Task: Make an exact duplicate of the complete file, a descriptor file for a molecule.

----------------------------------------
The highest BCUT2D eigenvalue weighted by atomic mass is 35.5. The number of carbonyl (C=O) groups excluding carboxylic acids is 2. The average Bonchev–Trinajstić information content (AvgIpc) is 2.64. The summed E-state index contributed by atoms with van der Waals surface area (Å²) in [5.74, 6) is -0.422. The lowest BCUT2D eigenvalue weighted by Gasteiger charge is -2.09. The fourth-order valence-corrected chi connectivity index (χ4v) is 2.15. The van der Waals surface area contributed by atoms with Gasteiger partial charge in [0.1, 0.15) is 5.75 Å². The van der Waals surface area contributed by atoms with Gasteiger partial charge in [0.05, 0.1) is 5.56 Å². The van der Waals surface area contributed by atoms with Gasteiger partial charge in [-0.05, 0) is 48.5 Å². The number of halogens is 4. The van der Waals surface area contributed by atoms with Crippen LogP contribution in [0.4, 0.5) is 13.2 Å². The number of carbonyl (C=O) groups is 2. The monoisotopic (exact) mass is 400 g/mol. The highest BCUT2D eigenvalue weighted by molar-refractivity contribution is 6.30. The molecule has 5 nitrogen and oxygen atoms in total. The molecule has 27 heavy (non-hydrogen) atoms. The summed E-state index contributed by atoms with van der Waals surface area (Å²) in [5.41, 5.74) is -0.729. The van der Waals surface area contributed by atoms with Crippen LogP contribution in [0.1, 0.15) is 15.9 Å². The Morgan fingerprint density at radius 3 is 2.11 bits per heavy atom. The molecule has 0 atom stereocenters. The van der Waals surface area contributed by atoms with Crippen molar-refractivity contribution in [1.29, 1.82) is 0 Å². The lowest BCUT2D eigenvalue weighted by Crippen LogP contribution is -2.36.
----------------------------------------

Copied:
The highest BCUT2D eigenvalue weighted by atomic mass is 35.5. The number of carbonyl (C=O) groups excluding carboxylic acids is 2. The average Bonchev–Trinajstić information content (AvgIpc) is 2.64. The summed E-state index contributed by atoms with van der Waals surface area (Å²) in [5.74, 6) is -0.422. The lowest BCUT2D eigenvalue weighted by Gasteiger charge is -2.09. The fourth-order valence-corrected chi connectivity index (χ4v) is 2.15. The van der Waals surface area contributed by atoms with Gasteiger partial charge in [0.1, 0.15) is 5.75 Å². The van der Waals surface area contributed by atoms with Gasteiger partial charge in [0.05, 0.1) is 5.56 Å². The van der Waals surface area contributed by atoms with Gasteiger partial charge in [-0.05, 0) is 48.5 Å². The number of halogens is 4. The van der Waals surface area contributed by atoms with Crippen LogP contribution in [0.4, 0.5) is 13.2 Å². The number of carbonyl (C=O) groups is 2. The monoisotopic (exact) mass is 400 g/mol. The highest BCUT2D eigenvalue weighted by molar-refractivity contribution is 6.30. The molecule has 5 nitrogen and oxygen atoms in total. The molecule has 27 heavy (non-hydrogen) atoms. The summed E-state index contributed by atoms with van der Waals surface area (Å²) in [5.41, 5.74) is -0.729. The van der Waals surface area contributed by atoms with Crippen LogP contribution in [0.1, 0.15) is 15.9 Å². The Morgan fingerprint density at radius 3 is 2.11 bits per heavy atom. The molecule has 0 atom stereocenters. The van der Waals surface area contributed by atoms with Crippen molar-refractivity contribution in [1.29, 1.82) is 0 Å². The lowest BCUT2D eigenvalue weighted by Crippen LogP contribution is -2.36.